Karen Kraut • April 25, 2010
Imagine this: Your state has the option of reducing its residents’ combined federal tax bills by hundreds of millions of dollars a year while at the same time substantially reducing state taxes for 80 percent of its residents, but it chooses not to do so.
Remarkably, that’s exactly what South Dakota and six other states are doing. South Dakota, Florida, Nevada, Tennessee, Texas, Washington and Wyoming are opting out of a state tax reform that would make those significant benefits to taxpayers possible.
Like the other states in this group, South Dakota raises revenue by relying heavily on sales taxes instead of levying a personal state income tax. Those two revenue approaches create a lose-lose situation for most South Dakotans.
Low- and middle-income residents lose because they end up paying significantly more of their income in total state taxes than do high-income taxpayers. And residents who don’t itemize their federal tax returns lose the bang for the buck on the deduction for state tax payments (the federal offset), thereby missing an opportunity to export a more substantial part of their state’s tax load to the federal government.
It doesn’t have to be this way in South Dakota.
According to a new report, “Leaving money on the table,” from the Institute on Taxation and Economic Policy and United for a Fair Economy, if South Dakota and the other six states swapped a portion of their sales tax for an income tax, they could return to their taxpayers billions of dollars of federal income taxes each year.
Specifically, if South Dakota enacted even a minimal 3 percent flat income tax and used the revenue to reduce sales taxes dollar for dollar (a revenueneutral change), the federal taxes paid by residents would drop $11 million a year thanks to the federal offset. If South Dakota enacted a progressive personal income tax similar to what many other states levy, the federal taxes paid by residents could drop $43 million a year. Hardly chump change.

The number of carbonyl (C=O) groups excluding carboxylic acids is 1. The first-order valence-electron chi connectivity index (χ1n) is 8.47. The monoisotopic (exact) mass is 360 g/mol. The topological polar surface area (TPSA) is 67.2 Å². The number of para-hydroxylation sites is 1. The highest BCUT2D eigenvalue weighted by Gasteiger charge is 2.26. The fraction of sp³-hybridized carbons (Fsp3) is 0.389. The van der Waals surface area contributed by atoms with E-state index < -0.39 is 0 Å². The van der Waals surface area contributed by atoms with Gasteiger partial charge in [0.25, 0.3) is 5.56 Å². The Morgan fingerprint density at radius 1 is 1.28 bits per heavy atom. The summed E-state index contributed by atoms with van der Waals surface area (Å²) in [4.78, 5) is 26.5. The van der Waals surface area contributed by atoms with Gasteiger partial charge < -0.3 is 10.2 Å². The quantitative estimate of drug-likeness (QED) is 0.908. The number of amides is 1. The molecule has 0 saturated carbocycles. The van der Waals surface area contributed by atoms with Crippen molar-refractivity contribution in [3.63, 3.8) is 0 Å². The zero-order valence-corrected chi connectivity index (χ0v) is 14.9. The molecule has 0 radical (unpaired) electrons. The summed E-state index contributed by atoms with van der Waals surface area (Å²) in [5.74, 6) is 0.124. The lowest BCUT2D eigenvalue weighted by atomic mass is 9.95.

While the federal offset benefits only those taxpayers who itemize their federal tax returns – overwhelmingly upper-income people – low- and middle-income taxpayers also would enjoy significant benefits because an income-for-sales tax swap substantially would reduce their total state taxes.
Each of the seven states’ overall tax structure, which is tilted steeply in favor of the wealthy, would become more fair. In South Dakota the tax structure is “upside down” with the 20 percent of people whose income is the lowest paying 11 percent of
their income in state and local taxes, while the top 1 percent pay only 1.9 percent. Under the progressive income tax swap, the bottom 20 percent would pay 4.9 percent of their income in state and local taxes while the top 1 percent would pay 5.8 percent.
Forty-one states have figured this out and take advantage of the strong federal incentive to raise revenue through a broad-based state income tax. Now it’s time for South Dakota and the remaining states that don’t to do right by their citizens to stop leaving money on the table.